From Our 2010 Archives
Experts Issue New Guidelines on Breast Cancer Drugs
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TUESDAY, July 13 (HealthDay News) -- A leading group of cancer experts has issued new guidelines on the best way to use two classes of hormone therapies for estrogen receptor-positive breast cancer, the most common form of breast tumor.
After a systematic review of medical research on the subject, experts reported that adding an aromatase inhibitor -- a drug that reduces the amount of estrogen produced in the body -- has clearly been shown to reduce the number of tumor recurrences in postmenopausal women compared with the standard drug tamoxifen, which works by blocking the action of estrogen on cancer tumors that are estrogen-receptor positive.
The committee preparing the guidelines recommended, therefore, that all postmenopausal women with this type of breast cancer use aromatase inhibitors either before or after tamoxifen.
They also concluded that women could use them as long as five years after tamoxifen therapy to lower their risk that the cancer will reoccur.
The paper, issued by the American Society of Clinical Oncologists (ASCO) and published July 12 in the Journal of Clinical Oncology essentially brings guidelines in alignment with today's practice.
"This is actually reinforcing clinical practice," said Dr. Crystal Denlinger, assistant professor of medical oncology at Fox Chase Cancer Center in Philadelphia. "In general, for postmenopausal women, we are offering them aromatase inhibitors based on the single studies that have been referenced [in these guidelines] and what has already been reported in national meetings."
Those studies and presentations, added Denlinger, "have uniformly demonstrated the superiority of aromatase inhibitors over tamoxifen or a switching strategy or an extended strategy."
The new guidelines replace previous guidelines issued in 2002, and subsequent updates in 2003 and 2004.
Tamoxifen has been a mainstay of treatment for decades, while aromatase inhibitors are a more recent entry into the field. Both drugs are used as "adjuvant" therapy, meaning they are used after surgery and chemotherapy and/or radiation to prevent the cancer from coming back.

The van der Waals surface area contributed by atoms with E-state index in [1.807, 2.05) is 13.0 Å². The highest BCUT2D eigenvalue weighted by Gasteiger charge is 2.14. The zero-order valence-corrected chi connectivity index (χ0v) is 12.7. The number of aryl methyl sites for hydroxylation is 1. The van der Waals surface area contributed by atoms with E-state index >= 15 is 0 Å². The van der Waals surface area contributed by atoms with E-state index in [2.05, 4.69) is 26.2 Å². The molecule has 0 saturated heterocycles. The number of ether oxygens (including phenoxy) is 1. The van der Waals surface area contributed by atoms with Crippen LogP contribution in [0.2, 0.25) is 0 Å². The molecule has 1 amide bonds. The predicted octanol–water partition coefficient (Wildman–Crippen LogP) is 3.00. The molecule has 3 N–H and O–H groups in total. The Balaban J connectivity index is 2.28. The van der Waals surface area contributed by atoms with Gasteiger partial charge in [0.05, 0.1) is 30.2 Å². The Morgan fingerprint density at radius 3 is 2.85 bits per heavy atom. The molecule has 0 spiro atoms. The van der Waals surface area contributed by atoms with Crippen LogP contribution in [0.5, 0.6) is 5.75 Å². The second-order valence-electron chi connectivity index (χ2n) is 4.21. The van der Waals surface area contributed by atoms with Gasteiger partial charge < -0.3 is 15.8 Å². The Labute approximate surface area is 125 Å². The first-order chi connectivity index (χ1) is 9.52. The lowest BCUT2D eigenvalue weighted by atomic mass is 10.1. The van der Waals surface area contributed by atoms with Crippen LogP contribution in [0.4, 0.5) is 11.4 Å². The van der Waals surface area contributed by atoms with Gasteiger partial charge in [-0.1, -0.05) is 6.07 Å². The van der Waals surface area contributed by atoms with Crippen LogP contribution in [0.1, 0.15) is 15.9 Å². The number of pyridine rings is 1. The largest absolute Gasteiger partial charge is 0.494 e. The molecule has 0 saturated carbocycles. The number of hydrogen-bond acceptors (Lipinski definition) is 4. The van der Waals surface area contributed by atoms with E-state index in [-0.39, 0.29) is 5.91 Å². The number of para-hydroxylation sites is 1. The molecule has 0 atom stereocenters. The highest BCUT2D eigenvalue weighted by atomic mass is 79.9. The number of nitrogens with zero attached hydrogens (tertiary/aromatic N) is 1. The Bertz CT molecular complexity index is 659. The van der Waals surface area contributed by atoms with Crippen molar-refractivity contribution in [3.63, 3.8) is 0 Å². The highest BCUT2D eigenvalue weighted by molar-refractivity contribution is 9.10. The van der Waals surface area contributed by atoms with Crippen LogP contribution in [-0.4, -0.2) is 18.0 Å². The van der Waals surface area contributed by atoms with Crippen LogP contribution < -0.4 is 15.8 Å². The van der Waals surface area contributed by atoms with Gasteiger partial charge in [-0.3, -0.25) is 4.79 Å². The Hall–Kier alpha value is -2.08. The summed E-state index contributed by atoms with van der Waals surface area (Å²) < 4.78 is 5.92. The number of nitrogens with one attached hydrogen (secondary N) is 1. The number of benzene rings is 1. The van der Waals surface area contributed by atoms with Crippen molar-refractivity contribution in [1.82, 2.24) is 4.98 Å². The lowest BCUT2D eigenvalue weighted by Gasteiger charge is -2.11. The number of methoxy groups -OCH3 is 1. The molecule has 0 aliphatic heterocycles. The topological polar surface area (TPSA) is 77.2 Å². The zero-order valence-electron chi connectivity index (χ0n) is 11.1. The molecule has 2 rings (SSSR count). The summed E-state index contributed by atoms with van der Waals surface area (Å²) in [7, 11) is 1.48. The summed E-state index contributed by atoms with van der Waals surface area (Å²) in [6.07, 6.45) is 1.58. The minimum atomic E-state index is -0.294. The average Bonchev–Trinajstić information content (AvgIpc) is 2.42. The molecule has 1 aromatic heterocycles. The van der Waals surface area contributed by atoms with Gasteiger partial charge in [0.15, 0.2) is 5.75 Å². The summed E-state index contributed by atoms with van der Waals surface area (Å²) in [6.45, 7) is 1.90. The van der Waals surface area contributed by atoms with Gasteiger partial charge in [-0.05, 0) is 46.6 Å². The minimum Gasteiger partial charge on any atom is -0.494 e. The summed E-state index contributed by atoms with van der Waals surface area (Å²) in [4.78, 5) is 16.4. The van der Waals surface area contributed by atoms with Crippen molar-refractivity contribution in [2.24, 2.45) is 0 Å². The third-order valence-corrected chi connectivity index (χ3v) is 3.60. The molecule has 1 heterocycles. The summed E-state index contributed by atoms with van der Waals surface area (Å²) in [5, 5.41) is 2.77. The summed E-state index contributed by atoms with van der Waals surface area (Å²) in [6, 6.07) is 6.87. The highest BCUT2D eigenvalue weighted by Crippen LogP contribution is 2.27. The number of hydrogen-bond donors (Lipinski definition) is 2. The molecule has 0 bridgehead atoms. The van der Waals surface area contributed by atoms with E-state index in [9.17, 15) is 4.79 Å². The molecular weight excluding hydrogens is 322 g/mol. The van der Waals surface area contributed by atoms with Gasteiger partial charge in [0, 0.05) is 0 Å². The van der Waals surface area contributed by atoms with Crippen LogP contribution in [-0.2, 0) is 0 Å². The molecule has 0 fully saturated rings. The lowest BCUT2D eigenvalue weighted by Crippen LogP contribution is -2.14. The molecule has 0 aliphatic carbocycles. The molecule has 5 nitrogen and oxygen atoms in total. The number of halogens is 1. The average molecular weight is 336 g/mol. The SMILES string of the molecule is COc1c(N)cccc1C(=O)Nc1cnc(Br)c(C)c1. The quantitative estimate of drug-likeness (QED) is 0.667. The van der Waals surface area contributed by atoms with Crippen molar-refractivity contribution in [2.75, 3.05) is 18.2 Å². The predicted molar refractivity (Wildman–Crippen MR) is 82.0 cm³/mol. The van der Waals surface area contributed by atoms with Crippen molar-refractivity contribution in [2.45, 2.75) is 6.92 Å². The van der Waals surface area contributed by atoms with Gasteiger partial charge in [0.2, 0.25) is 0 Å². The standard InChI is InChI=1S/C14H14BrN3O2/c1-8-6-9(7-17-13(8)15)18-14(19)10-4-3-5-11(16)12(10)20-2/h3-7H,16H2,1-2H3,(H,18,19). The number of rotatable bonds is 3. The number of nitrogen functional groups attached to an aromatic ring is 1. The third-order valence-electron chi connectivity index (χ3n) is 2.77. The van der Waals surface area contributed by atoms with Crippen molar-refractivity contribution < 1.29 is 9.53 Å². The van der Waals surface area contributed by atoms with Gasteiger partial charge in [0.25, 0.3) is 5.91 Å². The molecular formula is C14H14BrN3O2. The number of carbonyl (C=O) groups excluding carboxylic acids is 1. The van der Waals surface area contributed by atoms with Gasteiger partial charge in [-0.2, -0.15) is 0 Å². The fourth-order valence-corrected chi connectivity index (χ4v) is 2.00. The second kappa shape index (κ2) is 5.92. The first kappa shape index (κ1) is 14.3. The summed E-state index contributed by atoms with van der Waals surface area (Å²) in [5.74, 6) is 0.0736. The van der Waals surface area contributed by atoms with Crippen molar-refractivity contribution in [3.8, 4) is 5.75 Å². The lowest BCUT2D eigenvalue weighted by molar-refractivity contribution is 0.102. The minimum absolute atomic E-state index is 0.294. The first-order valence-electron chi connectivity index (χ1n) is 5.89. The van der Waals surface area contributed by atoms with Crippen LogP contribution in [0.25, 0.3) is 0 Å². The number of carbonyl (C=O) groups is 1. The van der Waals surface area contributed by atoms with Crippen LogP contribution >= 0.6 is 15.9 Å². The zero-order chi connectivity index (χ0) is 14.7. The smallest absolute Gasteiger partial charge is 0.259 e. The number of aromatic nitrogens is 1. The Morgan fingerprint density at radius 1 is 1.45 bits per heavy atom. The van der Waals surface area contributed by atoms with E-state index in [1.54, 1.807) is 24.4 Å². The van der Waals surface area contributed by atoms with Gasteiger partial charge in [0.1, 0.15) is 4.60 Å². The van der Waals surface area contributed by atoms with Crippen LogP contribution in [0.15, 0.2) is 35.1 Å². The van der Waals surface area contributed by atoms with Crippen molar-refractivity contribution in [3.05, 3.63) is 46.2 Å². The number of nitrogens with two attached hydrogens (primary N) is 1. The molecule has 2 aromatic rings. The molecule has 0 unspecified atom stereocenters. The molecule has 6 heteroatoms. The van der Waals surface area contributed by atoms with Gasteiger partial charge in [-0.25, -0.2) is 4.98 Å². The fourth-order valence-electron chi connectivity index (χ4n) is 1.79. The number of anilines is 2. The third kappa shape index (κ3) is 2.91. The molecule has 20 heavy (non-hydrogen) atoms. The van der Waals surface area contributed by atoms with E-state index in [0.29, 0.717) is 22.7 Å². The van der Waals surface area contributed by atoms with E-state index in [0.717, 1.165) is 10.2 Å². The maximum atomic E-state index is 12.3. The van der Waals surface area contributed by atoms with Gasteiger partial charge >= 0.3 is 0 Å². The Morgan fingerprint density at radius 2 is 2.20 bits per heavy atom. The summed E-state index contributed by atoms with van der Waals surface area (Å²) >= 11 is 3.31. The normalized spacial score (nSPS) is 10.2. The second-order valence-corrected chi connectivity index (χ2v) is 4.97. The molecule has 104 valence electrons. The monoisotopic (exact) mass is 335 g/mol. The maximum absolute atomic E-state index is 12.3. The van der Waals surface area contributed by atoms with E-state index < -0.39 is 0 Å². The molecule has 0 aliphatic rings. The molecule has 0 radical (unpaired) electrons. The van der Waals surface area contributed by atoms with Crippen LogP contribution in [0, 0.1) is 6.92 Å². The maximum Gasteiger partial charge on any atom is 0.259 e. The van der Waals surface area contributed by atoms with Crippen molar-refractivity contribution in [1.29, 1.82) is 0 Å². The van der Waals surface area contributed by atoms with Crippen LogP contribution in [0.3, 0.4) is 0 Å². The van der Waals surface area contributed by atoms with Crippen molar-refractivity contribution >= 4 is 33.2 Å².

The committee reviewed recent studies which had investigated aromatase inhibitors and/or tamoxifen in women with this particular subtype of breast cancer.
Using an aromatase inhibitor alone or with tamoxifen therapy improved disease-free survival compared with using tamoxifen alone. It also reduced the risk of the cancer spreading to other parts of the body.
Women who are pre- or peri-menopausal when they are diagnosed should be given tamoxifen for five years. Aromatase inhibitors are not effective in this age group, the experts note.
The drugs can also cause side effects that need to be taken into account when prescribing.
"We've learned a huge amount about the various side effect profiles of these products," said Dr. Harold J. Burstein, co-chair of the ASCO committee which prepared the guidelines and associate professor of medicine at Harvard Medical School and Dana-Farber Cancer Institute in Boston. "Aromatase inhibitors are clearly associated with osteoporosis and with bone and joint [conditions]. They might also be associated with a greater risk of hypertension and high cholesterol."
And cost will also be a factor in decision-making.
"Aromatase inhibitors are very expensive. And sometimes we have to make decisions about using drugs that are probably a little less effective but at the same time we have to take into account the financial standpoint," said Dr. Jay Brooks, chairman of hematology/oncology at Ochsner Health System in Baton Rouge. "Are [aromatase inhibitors] better than tamoxifen? Yes, in two areas: preventing recurrent disease in other parts of the body and in preventing a second, separate breast cancer. But the [financial] costs are much more expensive."
According to the new guidelines, 20 milligrams of tamoxifen costs $21.90 a month, while Arimidex can cost $379.80.
On the other hand, Burstein pointed out, the aromatase inhibitor anastrozole recently became available as a generic, which should lower the cost significantly.
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SOURCES: Harold J. Burstein, MD, PhD, co-chair, ASCO's Endocrine Therapy for Breast Cancer Update Committee and associate professor of medicine, Harvard Medical School and Dana-Farber Cancer Institute, Boston; Crystal Denlinger, M.D., assistant professor of medical oncology, Fox Chase Cancer Center, Philadelphia; Jay Brooks, M.D., chairman of hematology/oncology, Ochsner Health System, Baton Rouge; July 12, 2010, online, Journal of Clinical Oncology